Little Giant cafe, on the corner of Broome and Orchard Streets, certainly would not have existed in 1870’s Lower East Side New York –  or even 1970’s. Not that eating establishments didn’t exist back then. Taverns and street vendors have flourished from the city’s founding nearly 400 years ago. In the picture above, left side, you can see the sign for famous Katzs Deli serving the (then immigrant) Jewish community since 1888. Now an institution, but still terrific, its 21st century clientele is an ever-increasing affluent population of “post-immigrant” residents. Just a block down from the Tenement Museum, Little Giant is a laid back cafe in a renovated, exposed brick store front in an early 20th century Lower East Side building. In earlier days maybe it was a cloth store? It’s small space – seats 20/25 –  is filled even at 3:00 pm on a weekday and keeps the small staff busy. The menu is brief but items are freshly made so be patient. The Angus Beef burger was fresh ground and grilled medium rare as requested ($9.95).  A “little giant” portion of their own Mac and Cheese was excellent. Like Petrie’s Pumpkin Soup, Little Giant’s Baked Macaroni and Cheese eschewed thickeners and relied on a well seasoned, but medium, cheese sauce to bind the macaroni and garnished with a nice crust of browned bread crumbs for texture ($7.00/$14.00). A well seasoned “salad” of sautéed kale with oyster mushrooms was tasty and nutritious for anyone wondering about all that red meat ($9.95). The bar served a nice selection of micro beers on tap and bottle, wines by the glass and a great Bloody Mary with horseradish-infused vodka ($10.00). With its large store front windows, it was pleasant leisurely having lunch while watching the bustle which is always New York.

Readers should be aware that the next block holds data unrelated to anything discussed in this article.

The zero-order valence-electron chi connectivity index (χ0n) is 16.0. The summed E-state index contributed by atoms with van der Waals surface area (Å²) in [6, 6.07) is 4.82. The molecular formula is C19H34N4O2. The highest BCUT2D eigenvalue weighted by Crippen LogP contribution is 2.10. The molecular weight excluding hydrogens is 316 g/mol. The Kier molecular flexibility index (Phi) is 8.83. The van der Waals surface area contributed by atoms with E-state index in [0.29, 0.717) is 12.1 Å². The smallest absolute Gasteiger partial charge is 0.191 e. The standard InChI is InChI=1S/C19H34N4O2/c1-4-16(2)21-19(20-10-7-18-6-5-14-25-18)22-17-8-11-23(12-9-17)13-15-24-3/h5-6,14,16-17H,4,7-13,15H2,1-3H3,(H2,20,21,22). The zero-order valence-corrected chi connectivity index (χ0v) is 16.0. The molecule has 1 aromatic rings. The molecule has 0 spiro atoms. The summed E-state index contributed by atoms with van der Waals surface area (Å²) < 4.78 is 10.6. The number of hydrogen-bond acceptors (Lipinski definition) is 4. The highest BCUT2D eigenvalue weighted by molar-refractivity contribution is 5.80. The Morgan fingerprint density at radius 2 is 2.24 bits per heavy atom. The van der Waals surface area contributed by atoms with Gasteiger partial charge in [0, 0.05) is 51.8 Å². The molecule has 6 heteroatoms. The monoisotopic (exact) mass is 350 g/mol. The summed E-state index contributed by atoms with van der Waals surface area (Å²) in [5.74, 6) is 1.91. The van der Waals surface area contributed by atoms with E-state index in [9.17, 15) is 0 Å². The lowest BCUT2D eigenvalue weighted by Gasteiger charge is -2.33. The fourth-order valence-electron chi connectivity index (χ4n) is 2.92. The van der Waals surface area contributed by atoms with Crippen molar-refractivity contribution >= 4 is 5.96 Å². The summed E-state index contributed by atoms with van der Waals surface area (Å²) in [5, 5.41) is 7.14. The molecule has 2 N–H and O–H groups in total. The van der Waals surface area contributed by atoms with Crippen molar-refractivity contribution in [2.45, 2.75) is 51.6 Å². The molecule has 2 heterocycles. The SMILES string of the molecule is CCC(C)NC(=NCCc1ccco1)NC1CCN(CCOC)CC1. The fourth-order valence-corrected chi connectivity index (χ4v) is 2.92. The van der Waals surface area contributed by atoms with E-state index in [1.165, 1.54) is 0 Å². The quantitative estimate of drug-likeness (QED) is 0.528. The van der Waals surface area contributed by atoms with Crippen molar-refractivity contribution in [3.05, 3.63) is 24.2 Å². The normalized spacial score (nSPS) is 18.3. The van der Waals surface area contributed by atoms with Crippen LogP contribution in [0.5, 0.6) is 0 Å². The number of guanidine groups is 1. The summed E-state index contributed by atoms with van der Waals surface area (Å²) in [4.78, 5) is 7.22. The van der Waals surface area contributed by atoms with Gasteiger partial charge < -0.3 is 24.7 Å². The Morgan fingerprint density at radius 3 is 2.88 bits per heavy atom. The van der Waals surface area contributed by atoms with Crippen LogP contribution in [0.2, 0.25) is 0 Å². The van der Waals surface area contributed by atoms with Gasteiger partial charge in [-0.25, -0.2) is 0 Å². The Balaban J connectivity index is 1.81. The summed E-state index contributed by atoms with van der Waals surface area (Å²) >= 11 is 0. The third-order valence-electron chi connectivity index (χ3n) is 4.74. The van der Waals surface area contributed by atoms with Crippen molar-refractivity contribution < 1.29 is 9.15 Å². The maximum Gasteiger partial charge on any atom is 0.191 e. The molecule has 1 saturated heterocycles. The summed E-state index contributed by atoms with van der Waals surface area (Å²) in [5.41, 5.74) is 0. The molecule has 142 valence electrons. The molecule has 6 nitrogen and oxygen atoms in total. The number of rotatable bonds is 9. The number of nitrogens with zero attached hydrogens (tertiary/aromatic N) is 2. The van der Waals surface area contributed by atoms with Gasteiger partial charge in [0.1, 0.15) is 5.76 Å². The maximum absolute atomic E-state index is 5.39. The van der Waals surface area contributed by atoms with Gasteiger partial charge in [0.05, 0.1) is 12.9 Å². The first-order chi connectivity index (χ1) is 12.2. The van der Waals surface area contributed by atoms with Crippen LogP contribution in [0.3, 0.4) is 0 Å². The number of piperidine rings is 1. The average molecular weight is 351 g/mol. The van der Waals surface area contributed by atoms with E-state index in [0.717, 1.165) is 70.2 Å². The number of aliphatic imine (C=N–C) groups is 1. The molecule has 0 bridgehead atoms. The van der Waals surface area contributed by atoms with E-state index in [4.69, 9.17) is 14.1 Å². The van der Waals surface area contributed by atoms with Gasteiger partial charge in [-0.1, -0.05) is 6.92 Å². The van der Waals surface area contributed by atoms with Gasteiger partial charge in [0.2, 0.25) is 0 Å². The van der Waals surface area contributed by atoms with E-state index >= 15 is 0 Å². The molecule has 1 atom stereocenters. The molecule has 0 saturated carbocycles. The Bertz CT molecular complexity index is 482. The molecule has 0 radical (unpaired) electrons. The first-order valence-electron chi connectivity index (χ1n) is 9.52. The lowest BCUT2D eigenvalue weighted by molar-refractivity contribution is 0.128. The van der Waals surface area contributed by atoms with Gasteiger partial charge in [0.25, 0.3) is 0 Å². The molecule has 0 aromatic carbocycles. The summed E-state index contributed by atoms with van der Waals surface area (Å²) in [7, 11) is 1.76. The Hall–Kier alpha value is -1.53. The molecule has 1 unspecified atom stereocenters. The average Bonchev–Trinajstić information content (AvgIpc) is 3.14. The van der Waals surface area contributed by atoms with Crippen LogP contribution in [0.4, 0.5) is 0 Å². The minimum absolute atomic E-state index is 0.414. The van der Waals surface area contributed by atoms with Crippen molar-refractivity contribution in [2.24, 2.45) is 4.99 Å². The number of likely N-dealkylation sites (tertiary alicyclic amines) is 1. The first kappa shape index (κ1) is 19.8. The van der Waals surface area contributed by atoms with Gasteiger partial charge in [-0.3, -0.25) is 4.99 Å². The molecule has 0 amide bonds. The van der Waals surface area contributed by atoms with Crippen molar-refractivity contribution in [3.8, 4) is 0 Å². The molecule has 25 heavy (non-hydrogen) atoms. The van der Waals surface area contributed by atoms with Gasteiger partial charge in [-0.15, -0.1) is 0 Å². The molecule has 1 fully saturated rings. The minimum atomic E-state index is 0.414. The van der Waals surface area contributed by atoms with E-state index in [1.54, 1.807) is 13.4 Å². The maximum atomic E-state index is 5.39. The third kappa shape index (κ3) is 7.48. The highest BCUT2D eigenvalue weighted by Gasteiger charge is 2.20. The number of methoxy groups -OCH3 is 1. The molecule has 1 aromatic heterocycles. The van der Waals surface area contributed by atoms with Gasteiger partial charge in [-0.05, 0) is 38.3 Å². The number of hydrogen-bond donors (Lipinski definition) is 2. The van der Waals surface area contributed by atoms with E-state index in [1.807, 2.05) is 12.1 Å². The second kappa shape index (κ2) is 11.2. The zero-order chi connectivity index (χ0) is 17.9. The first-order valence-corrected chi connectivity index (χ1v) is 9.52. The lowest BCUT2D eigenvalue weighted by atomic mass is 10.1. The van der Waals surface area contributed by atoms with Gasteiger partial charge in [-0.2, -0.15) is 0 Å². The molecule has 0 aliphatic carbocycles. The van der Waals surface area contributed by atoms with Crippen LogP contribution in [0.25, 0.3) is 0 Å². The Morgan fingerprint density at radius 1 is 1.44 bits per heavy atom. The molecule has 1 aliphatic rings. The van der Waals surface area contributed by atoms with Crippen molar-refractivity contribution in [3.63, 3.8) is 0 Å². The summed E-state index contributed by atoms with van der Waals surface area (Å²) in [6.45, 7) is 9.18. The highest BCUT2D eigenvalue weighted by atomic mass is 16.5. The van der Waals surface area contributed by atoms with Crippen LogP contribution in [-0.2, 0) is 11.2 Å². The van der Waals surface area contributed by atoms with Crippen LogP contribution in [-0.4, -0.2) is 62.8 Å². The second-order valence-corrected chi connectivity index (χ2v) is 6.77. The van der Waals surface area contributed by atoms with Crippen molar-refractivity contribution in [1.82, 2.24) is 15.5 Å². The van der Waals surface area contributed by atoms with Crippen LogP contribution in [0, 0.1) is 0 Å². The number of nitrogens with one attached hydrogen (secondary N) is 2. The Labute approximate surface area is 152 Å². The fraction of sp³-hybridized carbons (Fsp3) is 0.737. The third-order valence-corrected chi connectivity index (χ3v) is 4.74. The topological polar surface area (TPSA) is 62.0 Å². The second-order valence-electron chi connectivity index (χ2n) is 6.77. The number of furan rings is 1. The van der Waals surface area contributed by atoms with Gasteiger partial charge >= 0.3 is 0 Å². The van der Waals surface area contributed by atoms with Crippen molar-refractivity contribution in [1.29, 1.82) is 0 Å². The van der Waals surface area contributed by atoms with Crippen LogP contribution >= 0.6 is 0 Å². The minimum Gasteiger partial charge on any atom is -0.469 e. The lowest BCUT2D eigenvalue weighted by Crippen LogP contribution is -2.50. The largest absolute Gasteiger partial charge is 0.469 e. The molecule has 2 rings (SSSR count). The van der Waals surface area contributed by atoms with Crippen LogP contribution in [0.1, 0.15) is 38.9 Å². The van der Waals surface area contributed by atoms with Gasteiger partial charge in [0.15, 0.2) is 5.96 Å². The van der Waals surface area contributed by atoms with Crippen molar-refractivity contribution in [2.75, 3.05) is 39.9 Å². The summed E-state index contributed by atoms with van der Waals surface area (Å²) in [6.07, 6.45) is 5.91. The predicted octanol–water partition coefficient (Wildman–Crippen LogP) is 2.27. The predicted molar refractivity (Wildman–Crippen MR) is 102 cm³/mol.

Sante Fe Restaurant

Finding imaginative Southwest American cuisine in New York is as difficult as in Albuquerque. Face it, real Southwest/Tex-Mex/Mexican-American is comfort food – like pasta with red sauce for Italians. To find chefs that create new dishes using old techniques is always nice and not common in the commercial world of the food industry.

Sante Fe, 73, West 71st Street, in the leafy but happening Upper West Side of New York, serves recognizable southwest dishes yet tweak the recipes giving them new life. Citrus and herb marinated thin-sliced grilled skirt steak is wrapped in a tortilla and served with a micro green salad ($12.95). A fresh lump-meat crab cake topped with a poached egg and covered with a roasted smoky tomato sauce is a flavorful variation on a brunch standard, with a green salad and rice pilaf ($14.95). Excellent house salsa accompanied corn chips and the house Margarita ($8.00 or $11.00) was citrus fresh and tequilla rich – not a mix. The restaurant itself is a relaxing space in light airy southwest peach, art, a fireplace and good acoustics (quiet!)